In vivo fluorescence imaging of GO-PEG-HPPH

Mice bearing 4T1 xenografted tumors were intravenously injected with GO-PEG-HPPH, free HPPH or GO-PEG (200 µl, 1 mg/kg for HPPH, 0.77 mg/kg for GO-PEG). Fluorescence imaging was performed with a Maestro II optical imaging system (Caliper Life Sciences, Hopkinton, MA) at 0.5, 1, 2, 6, 24, 36, and 72 h post-injection. The HPPH spectrum was separated from autofluorescence by Maestro II software (Caliper Life Sciences).

64Cu labeling of HPPH

The copper labeling of HPPH was performed according to the procedure reported previously with modification [42]. HPPH (50 µg) was dissolved in DMSO (50 µl) and then buffered with sodium acetate (200 µl, 0.1 M, pH 5.5). Then ethanol (200 µl) was added. Into the solution, 64Cu (1 mCi) in sodium acetate buffer (pH 5.5, 75 µl) was added. The mixture was heated to 100 ºC for 30 min. The labeling efficiency was determined by HPLC. After labeling, the reaction was neutralized with 10× PBS and mixed with cold HPPH. Half of the product was used to prepare GO-PEG-[64Cu]HPPH according to the procedure mentioned above.

In vivo PET imaging

PET imaging studies were conducted with Inveon microPET scanner (Siemens Preclinical Solution). Static PET images were acquired at 24 hr after injection of 3.7 MBq (100 μCi) 64Cu-labeled HPPH mixed with unlabeled HPPH (200 µg) or GO-PEG-HPPH via the tail vein (n = 4/group). After 15 min of data acquisition, PET images were reconstructed with 3-dimensional ordered-subsets expectation maximum (3D OSEM) followed by maximum a posteriori (MAP) algorithm. Three dimensional regions of interest (ROIs) were drawn on tumor and main organs including liver and muscle using the Inveon Research Workplace (IRW) Software 4.0. The mean pixel values in the VOIs were then converted to the radioactivity in units of MBq/ml. The image derived tumor and tissue uptake, which is percent injected dose per gram (%ID/g), were obtained with tumor and tissue radioactivity divided by injected dose assuming the tumor and tissue density are 1 g/cm3.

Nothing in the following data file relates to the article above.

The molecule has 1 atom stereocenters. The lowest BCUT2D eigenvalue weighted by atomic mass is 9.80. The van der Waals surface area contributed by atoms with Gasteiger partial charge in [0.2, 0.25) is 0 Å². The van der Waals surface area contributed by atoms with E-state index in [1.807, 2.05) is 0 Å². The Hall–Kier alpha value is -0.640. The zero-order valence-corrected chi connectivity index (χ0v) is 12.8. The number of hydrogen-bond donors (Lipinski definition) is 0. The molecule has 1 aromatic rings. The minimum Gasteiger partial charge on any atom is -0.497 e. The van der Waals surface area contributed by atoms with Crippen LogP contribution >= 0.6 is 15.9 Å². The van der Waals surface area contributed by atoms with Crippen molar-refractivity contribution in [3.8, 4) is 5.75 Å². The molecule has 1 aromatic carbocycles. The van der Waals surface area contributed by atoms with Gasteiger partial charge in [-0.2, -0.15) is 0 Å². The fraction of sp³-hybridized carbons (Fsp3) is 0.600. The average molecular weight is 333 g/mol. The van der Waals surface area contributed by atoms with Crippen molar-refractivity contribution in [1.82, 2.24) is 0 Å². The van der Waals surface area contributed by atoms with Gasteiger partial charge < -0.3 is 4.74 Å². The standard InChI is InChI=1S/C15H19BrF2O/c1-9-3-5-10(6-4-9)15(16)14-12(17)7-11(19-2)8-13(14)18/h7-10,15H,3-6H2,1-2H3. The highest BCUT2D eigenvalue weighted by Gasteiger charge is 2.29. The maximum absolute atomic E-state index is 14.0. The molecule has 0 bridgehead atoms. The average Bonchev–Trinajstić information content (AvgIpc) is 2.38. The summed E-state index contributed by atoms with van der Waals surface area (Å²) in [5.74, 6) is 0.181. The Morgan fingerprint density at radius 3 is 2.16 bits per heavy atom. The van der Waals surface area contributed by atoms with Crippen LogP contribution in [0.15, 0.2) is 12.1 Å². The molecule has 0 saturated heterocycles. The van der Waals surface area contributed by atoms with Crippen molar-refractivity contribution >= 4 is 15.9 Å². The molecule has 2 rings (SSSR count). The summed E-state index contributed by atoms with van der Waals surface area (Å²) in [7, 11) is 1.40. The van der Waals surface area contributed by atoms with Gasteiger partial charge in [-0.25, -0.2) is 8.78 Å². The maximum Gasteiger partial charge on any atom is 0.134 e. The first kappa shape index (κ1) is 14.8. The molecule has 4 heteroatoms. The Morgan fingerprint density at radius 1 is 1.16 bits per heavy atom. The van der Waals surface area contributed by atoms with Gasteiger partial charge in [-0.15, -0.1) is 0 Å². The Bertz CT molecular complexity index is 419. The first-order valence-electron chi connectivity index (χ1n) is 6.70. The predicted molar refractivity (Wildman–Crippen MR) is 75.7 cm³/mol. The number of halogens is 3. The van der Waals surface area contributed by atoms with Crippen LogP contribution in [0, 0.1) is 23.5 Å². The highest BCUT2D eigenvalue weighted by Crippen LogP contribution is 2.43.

To further confirm PET image quantification results, the mice in both groups were euthanized immediately after imaging. Blood, tumor and main organs were harvested, wet weighed and measured by a gamma counter (Wallac Wizard 1470, PerkinElmer Inc.). The radioactivity was expressed as percentage of injected dose per gram (%ID/g, mean ± SD, n = 4/group).

In vivo photoacoustic imaging

When the tumor size reached ~100 mm3, GO-PEG-HPPH (200 µl, 1.0 mg/kg HPPH and 0.77 mg/kg of GO-PET), GO-PEG (0.77 mg/kg), or free HPPH (1.0 mg/kg) were injected via tail vein. Twenty-four hrs later, the tumor region was exposed to 20 min of laser irradiation at 671 nm, 90 J/cm2, 75 mW/cm2. The oxygen saturation (sO2) change in the tumor sites before and after PTT treatment was quantified by a photoacoustic (PA) imaging system (Vevo 2100, VisualSonics, Inc.) equipped with a 40 MHz array linear transducer with 256 elements. A tunable OPO laser beam was delivered at 750 nm and 980 nm to compute sO2 according to the software provided by the manufacturer (VisualSonics).

Photodynamic therapy

When the tumor size reached ~100 mm3, mice bearing 4T1 tumor were randomized into 6 groups. Mice in groups 1, 2 and 3 received an intravenous injection of GO-PEG-HPPH (n = 6, 1.0 mg/kg HPPH and 0.77 mg/kg GO-PEG), GO-PEG (n = 5, 0.77 mg/kg) or free HPPH (n = 6, 1.0 mg/kg), followed by 20 min of laser irradiation (671 nm, 90 J/cm2, 75 mW/cm2) at 24 h post-injection. Mice in groups 4, 5 and 6 were designated as the controls, each received an intravenous injection of drugs but without laser irradiation. Mice were monitored for up to 60 days post PDT treatment for tumor regrowth. Tumor size was monitored with a digital caliper every other day and tumor volume was calculated as vol = ab2/2, where a is the longer diameter and b is the shorter diameter. Mice were euthanized for ethical consideration when tumor volume reached 2000 mm3. On the other hand, mice were considered cured if there was no palpable tumor by day 60. The body weights of all mice were measured every other day.

Ex vivo histological staining